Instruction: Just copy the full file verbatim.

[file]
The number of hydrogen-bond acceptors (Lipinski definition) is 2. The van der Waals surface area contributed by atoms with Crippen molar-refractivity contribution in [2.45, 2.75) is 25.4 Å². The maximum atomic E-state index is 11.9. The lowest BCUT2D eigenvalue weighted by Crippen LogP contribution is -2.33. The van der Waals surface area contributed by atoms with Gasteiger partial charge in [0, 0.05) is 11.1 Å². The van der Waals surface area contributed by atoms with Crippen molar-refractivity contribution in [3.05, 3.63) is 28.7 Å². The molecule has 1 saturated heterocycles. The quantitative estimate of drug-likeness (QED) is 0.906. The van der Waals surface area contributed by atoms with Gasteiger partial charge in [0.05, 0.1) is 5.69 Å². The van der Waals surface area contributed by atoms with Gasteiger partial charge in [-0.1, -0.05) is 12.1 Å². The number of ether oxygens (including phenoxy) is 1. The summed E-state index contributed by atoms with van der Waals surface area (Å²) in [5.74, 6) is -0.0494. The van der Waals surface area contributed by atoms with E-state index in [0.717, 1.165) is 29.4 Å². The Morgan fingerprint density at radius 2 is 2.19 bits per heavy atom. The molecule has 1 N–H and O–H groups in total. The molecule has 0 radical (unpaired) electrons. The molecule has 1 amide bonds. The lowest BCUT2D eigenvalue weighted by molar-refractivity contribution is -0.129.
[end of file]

The number of hydrogen-bond acceptors (Lipinski definition) is 2. The van der Waals surface area contributed by atoms with Crippen molar-refractivity contribution in [2.45, 2.75) is 25.4 Å². The maximum atomic E-state index is 11.9. The lowest BCUT2D eigenvalue weighted by Crippen LogP contribution is -2.33. The van der Waals surface area contributed by atoms with Gasteiger partial charge in [0, 0.05) is 11.1 Å². The van der Waals surface area contributed by atoms with Crippen molar-refractivity contribution in [3.05, 3.63) is 28.7 Å². The molecule has 1 saturated heterocycles. The quantitative estimate of drug-likeness (QED) is 0.906. The van der Waals surface area contributed by atoms with Gasteiger partial charge in [0.05, 0.1) is 5.69 Å². The van der Waals surface area contributed by atoms with Gasteiger partial charge in [-0.1, -0.05) is 12.1 Å². The number of ether oxygens (including phenoxy) is 1. The summed E-state index contributed by atoms with van der Waals surface area (Å²) in [5.74, 6) is -0.0494. The van der Waals surface area contributed by atoms with E-state index in [0.717, 1.165) is 29.4 Å². The Morgan fingerprint density at radius 2 is 2.19 bits per heavy atom. The molecule has 1 N–H and O–H groups in total. The molecule has 0 radical (unpaired) electrons. The molecule has 1 amide bonds. The lowest BCUT2D eigenvalue weighted by molar-refractivity contribution is -0.129.